by Jamie Quatro
I am not sure what to say about this book except: it possessed me. And it landed directly on my Sacred Texts Shelf.
The book is written in first person, second person, and third person. It includes transcripts, diary entries, letters. Everything happens at once. Everything happens over a long period of time. It has all the makings of a mess and yet it is a masterpiece. The writing is beautiful, the structure is daring, nothing is off-limits.
It feels impossible to highlight passages because everything is so interconnected, but here is a sentence that made me swallow hard, especially at this moment in history:
When in the course of human events we the people in order to form a more perfect four score and seven years 1492 1517 1776 1865 1914-18 1929 1939-45 1969 1989 1991 2001.
To sum up a life, she lists what she finds in her grandmother's basement. This is a fragment from a long paragraph of objects:
Life magazines, Band-Aid tins with Cracker Jack prizes inside, shoe boxes with hardened photographs, all the horrified doomed ancestors.
And in describing summer, she's really describing her own inner storm:
It's the summer that destroys. The hot exhaled breath. Like the Angel of Death in the old cartoon the children used to watch. It gathers force. It knocks over the Adirondack chair and shoves together the long bamboo wind chimes strung from a branch, leaving in its wake a hollow Ohhh. At sunset the old black Lab barks hoarsely at the bright plate of a moon above a lit cloud, a storm system that will erupt overnight. His ears draw back, he sniffs the air and blinks, as if listening.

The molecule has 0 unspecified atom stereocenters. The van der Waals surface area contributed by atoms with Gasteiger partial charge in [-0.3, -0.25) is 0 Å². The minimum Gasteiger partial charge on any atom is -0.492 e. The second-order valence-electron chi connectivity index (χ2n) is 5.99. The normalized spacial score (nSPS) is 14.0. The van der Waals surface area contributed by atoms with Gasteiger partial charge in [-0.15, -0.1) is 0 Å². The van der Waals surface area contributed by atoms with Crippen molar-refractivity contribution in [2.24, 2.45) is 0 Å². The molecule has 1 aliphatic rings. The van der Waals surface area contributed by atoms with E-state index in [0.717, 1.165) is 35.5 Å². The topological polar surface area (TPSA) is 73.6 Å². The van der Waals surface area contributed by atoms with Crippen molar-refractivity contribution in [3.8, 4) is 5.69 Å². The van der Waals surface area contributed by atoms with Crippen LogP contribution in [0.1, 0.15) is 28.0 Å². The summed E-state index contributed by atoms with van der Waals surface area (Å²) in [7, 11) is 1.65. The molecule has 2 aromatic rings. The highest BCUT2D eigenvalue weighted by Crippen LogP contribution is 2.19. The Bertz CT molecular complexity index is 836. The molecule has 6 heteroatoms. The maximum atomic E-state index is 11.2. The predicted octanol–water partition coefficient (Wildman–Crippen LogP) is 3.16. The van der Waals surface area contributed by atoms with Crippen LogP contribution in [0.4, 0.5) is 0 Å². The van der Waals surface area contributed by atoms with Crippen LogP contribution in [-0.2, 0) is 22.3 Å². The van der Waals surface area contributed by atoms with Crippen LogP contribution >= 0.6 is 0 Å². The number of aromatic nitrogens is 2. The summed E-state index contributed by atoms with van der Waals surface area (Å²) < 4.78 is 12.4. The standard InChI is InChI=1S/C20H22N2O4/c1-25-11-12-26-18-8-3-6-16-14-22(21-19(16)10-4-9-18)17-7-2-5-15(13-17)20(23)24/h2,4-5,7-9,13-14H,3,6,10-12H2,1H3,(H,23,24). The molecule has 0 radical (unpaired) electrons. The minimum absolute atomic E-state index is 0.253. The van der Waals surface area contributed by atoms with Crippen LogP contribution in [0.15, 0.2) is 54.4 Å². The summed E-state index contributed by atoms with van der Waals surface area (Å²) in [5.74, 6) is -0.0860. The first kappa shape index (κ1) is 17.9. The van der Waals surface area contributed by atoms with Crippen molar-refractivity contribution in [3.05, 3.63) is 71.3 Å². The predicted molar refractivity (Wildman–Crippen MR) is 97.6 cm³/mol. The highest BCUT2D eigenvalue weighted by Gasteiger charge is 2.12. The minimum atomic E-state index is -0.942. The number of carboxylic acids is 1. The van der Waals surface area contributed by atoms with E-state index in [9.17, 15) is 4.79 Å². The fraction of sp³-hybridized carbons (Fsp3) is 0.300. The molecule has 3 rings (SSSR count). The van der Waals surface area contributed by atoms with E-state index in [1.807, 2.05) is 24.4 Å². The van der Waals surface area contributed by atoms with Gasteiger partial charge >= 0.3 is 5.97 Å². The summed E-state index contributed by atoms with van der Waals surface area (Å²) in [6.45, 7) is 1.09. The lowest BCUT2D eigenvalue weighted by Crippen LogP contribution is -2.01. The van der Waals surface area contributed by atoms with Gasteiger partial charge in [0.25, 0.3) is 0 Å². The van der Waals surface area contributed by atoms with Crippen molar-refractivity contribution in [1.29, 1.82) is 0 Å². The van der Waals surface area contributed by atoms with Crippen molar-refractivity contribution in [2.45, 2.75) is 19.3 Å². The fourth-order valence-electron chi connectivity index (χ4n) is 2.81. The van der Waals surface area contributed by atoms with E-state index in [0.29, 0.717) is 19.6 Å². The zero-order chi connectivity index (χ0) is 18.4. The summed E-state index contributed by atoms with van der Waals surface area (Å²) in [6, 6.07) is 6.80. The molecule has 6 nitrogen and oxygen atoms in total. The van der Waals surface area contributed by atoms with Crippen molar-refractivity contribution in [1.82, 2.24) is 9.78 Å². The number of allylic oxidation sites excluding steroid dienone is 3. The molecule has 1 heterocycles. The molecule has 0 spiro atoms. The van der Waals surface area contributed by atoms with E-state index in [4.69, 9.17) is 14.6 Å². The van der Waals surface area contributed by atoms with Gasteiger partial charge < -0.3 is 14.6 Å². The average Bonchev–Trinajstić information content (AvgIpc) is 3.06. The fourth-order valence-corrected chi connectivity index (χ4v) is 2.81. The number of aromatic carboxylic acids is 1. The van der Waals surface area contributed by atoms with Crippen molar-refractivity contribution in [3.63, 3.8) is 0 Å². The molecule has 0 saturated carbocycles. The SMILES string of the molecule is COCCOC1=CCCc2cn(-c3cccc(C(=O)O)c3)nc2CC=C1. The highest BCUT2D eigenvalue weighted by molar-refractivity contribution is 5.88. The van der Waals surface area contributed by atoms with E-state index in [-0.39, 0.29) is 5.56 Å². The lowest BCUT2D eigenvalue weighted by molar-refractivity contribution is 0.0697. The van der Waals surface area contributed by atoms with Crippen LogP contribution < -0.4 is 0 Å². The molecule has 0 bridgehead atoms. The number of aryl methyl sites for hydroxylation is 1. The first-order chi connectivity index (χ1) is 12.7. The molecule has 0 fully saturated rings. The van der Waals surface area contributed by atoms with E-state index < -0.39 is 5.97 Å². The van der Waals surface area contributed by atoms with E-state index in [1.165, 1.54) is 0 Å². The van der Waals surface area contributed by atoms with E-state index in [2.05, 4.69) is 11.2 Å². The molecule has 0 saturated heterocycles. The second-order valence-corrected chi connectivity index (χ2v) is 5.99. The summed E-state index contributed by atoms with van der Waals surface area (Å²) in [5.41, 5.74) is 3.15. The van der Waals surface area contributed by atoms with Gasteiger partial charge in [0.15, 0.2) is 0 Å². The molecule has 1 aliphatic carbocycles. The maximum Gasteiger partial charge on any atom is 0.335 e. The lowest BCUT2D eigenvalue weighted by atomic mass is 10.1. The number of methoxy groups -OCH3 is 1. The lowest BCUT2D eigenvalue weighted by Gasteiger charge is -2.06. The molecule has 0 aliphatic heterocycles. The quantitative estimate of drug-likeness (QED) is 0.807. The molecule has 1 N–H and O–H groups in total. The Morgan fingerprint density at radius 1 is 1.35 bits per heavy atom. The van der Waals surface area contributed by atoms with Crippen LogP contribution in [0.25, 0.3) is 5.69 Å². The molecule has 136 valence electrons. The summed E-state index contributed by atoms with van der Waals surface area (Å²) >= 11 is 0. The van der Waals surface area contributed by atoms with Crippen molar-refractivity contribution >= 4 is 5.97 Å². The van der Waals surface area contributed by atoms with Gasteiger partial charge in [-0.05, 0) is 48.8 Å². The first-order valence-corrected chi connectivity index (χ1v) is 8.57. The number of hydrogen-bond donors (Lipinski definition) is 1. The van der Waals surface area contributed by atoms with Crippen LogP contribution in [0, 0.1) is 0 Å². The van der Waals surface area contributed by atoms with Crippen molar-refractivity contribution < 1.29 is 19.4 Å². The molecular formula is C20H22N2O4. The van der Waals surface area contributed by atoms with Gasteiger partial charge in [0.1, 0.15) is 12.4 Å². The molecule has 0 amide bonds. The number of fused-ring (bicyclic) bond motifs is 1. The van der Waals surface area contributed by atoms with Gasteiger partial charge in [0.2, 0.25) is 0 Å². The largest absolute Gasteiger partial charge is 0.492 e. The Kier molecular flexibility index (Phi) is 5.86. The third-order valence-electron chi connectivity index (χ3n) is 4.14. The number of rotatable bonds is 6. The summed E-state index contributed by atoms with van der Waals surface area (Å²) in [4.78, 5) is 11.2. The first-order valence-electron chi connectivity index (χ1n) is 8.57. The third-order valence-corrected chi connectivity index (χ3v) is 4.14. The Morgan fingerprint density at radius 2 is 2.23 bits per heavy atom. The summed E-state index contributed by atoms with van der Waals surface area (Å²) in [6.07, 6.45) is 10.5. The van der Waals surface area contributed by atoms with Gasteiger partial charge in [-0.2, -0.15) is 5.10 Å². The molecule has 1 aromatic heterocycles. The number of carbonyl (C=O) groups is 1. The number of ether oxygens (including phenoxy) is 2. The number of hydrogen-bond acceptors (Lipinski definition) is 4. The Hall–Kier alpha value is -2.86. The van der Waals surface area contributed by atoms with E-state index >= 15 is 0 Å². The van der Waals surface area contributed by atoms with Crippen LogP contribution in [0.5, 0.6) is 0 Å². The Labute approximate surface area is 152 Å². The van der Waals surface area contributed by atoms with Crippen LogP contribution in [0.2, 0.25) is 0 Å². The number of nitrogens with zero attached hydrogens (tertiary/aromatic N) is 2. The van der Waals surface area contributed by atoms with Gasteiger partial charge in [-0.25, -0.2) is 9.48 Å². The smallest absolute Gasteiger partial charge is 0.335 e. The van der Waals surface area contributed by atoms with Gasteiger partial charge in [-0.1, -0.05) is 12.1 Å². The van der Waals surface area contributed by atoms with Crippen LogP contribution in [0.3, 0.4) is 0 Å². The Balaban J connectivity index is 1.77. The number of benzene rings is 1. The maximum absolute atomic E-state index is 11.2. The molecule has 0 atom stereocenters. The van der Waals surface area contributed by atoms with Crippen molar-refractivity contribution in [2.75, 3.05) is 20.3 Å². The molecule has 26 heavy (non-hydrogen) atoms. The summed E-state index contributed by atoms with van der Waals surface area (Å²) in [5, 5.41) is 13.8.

I have gone back to read what others say about this book. They each seem to be talking about a different book and none of them seem to be talking about the book I read. It's one of the reasons I love this book—it's as much (or more) about who you are as it is about what the book is. Some say it's about desire, others about infidelity, others about faith.
I will just say, it's about you.
About Susan Edsall
Writing is how I make my way through the thicket of what we’ve made of this planet we’re on. It takes me a long time and lots of words. Social media mystifies me. How do so many people have so much to say, so quickly, and with such resolute certainty? Read more about Susan >